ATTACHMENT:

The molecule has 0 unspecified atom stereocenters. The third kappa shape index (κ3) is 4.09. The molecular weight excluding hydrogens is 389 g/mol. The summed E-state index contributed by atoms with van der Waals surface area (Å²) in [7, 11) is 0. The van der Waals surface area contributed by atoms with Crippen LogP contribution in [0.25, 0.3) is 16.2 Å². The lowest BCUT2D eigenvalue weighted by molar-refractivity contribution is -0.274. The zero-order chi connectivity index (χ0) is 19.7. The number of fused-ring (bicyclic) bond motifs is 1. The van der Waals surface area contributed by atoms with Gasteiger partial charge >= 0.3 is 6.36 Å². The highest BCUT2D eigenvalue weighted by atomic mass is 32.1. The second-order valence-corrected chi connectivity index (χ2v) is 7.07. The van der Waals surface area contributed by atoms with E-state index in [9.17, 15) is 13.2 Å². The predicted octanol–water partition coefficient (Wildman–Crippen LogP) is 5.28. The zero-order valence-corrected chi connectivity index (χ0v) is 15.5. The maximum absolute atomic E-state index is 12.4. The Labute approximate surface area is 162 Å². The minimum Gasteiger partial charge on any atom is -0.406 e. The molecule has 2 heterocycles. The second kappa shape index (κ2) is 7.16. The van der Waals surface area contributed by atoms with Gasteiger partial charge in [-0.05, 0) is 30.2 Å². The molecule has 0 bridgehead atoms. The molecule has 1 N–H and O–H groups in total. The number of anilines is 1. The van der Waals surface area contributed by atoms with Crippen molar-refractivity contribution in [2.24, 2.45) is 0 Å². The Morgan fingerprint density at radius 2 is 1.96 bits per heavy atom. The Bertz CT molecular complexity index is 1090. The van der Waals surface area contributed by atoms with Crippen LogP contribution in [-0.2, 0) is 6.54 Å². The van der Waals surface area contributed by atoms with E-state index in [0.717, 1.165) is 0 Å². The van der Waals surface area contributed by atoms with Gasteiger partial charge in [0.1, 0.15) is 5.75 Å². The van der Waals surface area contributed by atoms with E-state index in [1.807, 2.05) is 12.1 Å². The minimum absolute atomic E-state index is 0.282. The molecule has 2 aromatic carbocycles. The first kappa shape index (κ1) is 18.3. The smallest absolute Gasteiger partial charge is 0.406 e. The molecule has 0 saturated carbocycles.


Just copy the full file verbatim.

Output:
The molecule has 0 unspecified atom stereocenters. The third kappa shape index (κ3) is 4.09. The molecular weight excluding hydrogens is 389 g/mol. The summed E-state index contributed by atoms with van der Waals surface area (Å²) in [7, 11) is 0. The van der Waals surface area contributed by atoms with Crippen LogP contribution in [0.25, 0.3) is 16.2 Å². The lowest BCUT2D eigenvalue weighted by molar-refractivity contribution is -0.274. The zero-order chi connectivity index (χ0) is 19.7. The number of fused-ring (bicyclic) bond motifs is 1. The van der Waals surface area contributed by atoms with Gasteiger partial charge >= 0.3 is 6.36 Å². The highest BCUT2D eigenvalue weighted by atomic mass is 32.1. The second-order valence-corrected chi connectivity index (χ2v) is 7.07. The van der Waals surface area contributed by atoms with E-state index in [9.17, 15) is 13.2 Å². The predicted octanol–water partition coefficient (Wildman–Crippen LogP) is 5.28. The zero-order valence-corrected chi connectivity index (χ0v) is 15.5. The maximum absolute atomic E-state index is 12.4. The Labute approximate surface area is 162 Å². The minimum Gasteiger partial charge on any atom is -0.406 e. The molecule has 2 heterocycles. The second kappa shape index (κ2) is 7.16. The van der Waals surface area contributed by atoms with Gasteiger partial charge in [-0.05, 0) is 30.2 Å². The molecule has 0 bridgehead atoms. The molecule has 1 N–H and O–H groups in total. The number of anilines is 1. The van der Waals surface area contributed by atoms with Crippen molar-refractivity contribution in [2.24, 2.45) is 0 Å². The Morgan fingerprint density at radius 2 is 1.96 bits per heavy atom. The Bertz CT molecular complexity index is 1090. The van der Waals surface area contributed by atoms with Crippen LogP contribution in [-0.2, 0) is 6.54 Å². The van der Waals surface area contributed by atoms with E-state index in [0.717, 1.165) is 0 Å². The van der Waals surface area contributed by atoms with Gasteiger partial charge in [0.1, 0.15) is 5.75 Å². The van der Waals surface area contributed by atoms with E-state index in [1.807, 2.05) is 12.1 Å². The minimum absolute atomic E-state index is 0.282. The molecule has 2 aromatic carbocycles. The first kappa shape index (κ1) is 18.3. The smallest absolute Gasteiger partial charge is 0.406 e. The molecule has 0 saturated carbocycles.